Washington Cor. Atlanta Constitution.
Spain Lavish of Disinfectants.
Why is it that our English mails are
still saturated with disinfectants? Can
it be that Spain and Portugal are still
laboring under the idea that there is
chol<% in England?—Rio News. _
A Lad Who Would Murder B'or Fun.
A lad employed as a pony driver at the
Trowel Moor colliery at Stapleford has
been sentenced to six weeks' hard laboi
for willfully damaging an endless wire
rope used for the purpose of bringing
tubs of coal up an incline. The strands
of the rope were found to be deliberately
cut in two places, and it was stated that
if the rope had parted the consequent
would probably have been a disastrous
loss of life. As it was the entire wort
of the colliery had to be suspended foi
three-quarters of a day, and it appearec
that to bring about this temporary ces
sation of work was the sole motive ol
this abominable act. John Botham, ic
brief, wanted a holiday, and this was his
mode of attaining that object.—Londor
Hop Growing In England.
Hops are chiefly grown in Kent, which
yields more than one-half of the annual
crop. Nevertheless there lias been a
diminution in the acreage during the last
20 years to the extent of nearly 4,000
c c c
Air. J JoncK, oi
"About tea ye \n ago 1 con-
tracted a severe case of blood pot-
ion. Leading physicians prescribed medicine
after medicine, which I took without any relief.
I also tried mercurial and potash remedies,
with unsuccessful results, but which brought
on aa attack of mercurial rheumatism thai
made my life
one of agony.
jtan I gave up all remedies and began
8- 8. g. After taking several bottles I
' cured and able to resume work.
It the greatest medicine for blood
on the market."
"The peg top will never be displaced
in tho affections of the small boy," said
H. C. Ives, a toy man of Bridgeport,
Conn. "Spring brings many new pat
terns of the pirouetting plaything, bul
while they come and go the old time pej
top, shapely but unembellished, remains,
and its popularity continues to grow
with the years. The boys are spinning
tops now all over the United States.
Even the big young men of Yale college
have taken to top spinning. But yor.
don't see any fancy tops anywhere. In
ventors have designed fountain tops tc
spin in a tub of water and throw uj
sprays, hot air tops and planetary gyro-
scopes, singing tops and humming tops
World's fair tops in the shape of spheres
and aeroplane tops that flit cloud ward,
but none of them survives a single season.
The peg top, with or without a head, is
ever in demand, though. They are spin
"An evidence, too, that boys are not at
barbaric as they used to be in their sport'
is had in the disappearance of the long
steel point tops. I remember j?hen ]
was a boy we used to purchase stee'
pointers to do up other boys' tops with
or we would draw the ordinary peg fron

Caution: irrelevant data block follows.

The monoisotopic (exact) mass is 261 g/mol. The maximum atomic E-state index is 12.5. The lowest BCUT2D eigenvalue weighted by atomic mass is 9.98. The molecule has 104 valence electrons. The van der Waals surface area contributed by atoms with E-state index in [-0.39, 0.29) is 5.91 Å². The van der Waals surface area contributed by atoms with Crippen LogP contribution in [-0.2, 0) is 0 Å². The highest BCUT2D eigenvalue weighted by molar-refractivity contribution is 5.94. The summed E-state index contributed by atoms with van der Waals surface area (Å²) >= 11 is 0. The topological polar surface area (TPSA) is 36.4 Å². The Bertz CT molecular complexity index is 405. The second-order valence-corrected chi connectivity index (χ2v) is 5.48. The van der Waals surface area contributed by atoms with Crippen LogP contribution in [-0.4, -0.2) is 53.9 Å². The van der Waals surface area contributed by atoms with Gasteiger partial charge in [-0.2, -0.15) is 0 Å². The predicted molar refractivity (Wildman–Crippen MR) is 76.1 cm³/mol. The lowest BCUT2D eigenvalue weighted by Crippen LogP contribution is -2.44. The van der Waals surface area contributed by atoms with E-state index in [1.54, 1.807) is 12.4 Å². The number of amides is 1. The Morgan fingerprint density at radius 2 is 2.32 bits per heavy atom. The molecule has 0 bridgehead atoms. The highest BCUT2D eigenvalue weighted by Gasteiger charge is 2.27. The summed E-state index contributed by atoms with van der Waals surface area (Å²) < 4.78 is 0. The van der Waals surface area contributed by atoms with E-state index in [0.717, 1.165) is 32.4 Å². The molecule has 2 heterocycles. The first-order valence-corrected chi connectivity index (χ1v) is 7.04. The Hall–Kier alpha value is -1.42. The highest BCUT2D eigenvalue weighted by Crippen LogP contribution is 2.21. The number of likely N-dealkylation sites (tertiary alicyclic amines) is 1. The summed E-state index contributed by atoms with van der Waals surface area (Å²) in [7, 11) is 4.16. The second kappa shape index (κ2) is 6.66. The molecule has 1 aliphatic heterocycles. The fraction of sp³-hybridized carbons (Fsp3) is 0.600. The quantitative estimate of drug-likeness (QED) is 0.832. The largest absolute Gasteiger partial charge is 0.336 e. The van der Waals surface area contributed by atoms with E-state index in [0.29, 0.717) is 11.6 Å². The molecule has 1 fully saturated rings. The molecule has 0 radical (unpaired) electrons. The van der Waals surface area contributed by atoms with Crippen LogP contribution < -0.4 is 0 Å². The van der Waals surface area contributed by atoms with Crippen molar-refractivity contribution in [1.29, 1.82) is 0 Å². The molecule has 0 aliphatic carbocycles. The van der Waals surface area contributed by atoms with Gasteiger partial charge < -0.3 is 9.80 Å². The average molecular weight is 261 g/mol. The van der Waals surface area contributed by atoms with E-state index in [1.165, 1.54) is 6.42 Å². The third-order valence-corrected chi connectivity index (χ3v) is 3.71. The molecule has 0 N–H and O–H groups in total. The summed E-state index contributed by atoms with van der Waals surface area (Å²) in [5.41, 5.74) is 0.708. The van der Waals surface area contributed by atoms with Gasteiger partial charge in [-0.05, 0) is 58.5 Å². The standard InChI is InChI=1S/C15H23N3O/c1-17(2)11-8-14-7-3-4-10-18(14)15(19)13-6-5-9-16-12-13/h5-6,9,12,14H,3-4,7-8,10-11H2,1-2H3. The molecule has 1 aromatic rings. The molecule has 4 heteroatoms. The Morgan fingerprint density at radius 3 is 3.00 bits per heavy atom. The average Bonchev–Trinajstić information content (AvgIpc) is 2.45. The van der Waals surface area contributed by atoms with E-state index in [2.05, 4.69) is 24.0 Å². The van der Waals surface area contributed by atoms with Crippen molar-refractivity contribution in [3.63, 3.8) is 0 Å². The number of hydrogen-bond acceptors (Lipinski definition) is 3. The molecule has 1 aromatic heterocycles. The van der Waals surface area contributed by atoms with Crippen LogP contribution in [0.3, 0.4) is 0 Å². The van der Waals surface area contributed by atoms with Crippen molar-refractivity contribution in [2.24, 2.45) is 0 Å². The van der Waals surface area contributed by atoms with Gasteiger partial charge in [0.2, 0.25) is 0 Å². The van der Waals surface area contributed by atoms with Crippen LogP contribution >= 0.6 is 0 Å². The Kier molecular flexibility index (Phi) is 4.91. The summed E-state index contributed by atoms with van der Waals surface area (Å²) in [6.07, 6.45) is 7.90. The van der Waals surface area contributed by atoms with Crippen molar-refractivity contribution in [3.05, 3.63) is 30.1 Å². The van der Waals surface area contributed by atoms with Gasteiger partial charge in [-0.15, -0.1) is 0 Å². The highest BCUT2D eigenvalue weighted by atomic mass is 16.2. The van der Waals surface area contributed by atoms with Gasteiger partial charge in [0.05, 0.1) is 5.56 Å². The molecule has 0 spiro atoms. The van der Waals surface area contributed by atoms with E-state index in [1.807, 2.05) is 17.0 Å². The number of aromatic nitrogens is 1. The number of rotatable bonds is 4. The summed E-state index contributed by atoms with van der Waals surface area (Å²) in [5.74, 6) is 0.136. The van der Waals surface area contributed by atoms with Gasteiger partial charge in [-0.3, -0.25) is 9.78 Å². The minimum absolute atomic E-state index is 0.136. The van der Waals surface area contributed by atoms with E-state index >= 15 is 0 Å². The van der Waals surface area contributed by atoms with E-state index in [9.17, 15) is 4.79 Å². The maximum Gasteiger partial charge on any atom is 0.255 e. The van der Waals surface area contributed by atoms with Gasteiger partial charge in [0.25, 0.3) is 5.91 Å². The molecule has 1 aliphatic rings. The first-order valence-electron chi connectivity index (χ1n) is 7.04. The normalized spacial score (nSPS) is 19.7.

a top and substitute a long nail sharp
ened down to a very keen point. Man)
is the top I split with my steel pointer ir
the good old days, but I don't see an)
steel pointers now, so I take it for grant
ed the genus kid has undergone some hu
manization in recent years."—St. Louis
on Bload and Skin Diseases mailed
swot Specific Co., Atlanta, Ga.
Burned Securities Duplicated.
On Jan. 21 a mail car was burned al
New Brunswick, N. J., and the pouci
from Lancaster, containing valuable let
ters of exchange from several of oui
banking institutions, was destroyed. Th<
Lancaster Trust company had the largest
mail in the burned pouch. The trust
company has received the advice that th<
last $10,000 had been remitted to them
and it is gratifying to know that thej
did not lose a dollar, although they wen
put to a big amount of trouble.
All returns were perfectly made ex
cept in the case of $10,000 in collaterals
which required advertising in the eastern
papers and considerable formality befon
the stock could be received. Everything
however, has now been adjusted, and
without loss to anybody. The exact con
tents in the letters of the trust-companj
were $20,000 in stocks, $17,514.07 ir
notes and drafts, and $3,357.41 in checks
a total of $40,891.48.—Lancaster (Pav
Grafting Frog Flesh to a Man.
An interesting operation in flesh graft
ing has just been performed at one ol
the great gun works at Paris by a sur
geon named Dubonsquet-Labordiere. A
workman had his foot badly burnec
with molten iron, destroying the skir
over a surface of eight inches by four.
The surgeon took four strips of flest
from the thigh of a young man, a friend
of the unfortunate, and as many fron:
four different frogs, transferring then
to the wounded foot. By great care th*
burn healed in 11 days. The cicatrice
obtained by the frog's skin was soft
elastic and inodorous; that from tlu
human flesh was much harder and pro-
duced irritation at many points. Tht
result of the operation is of great im
portance, showing, as it does, the super-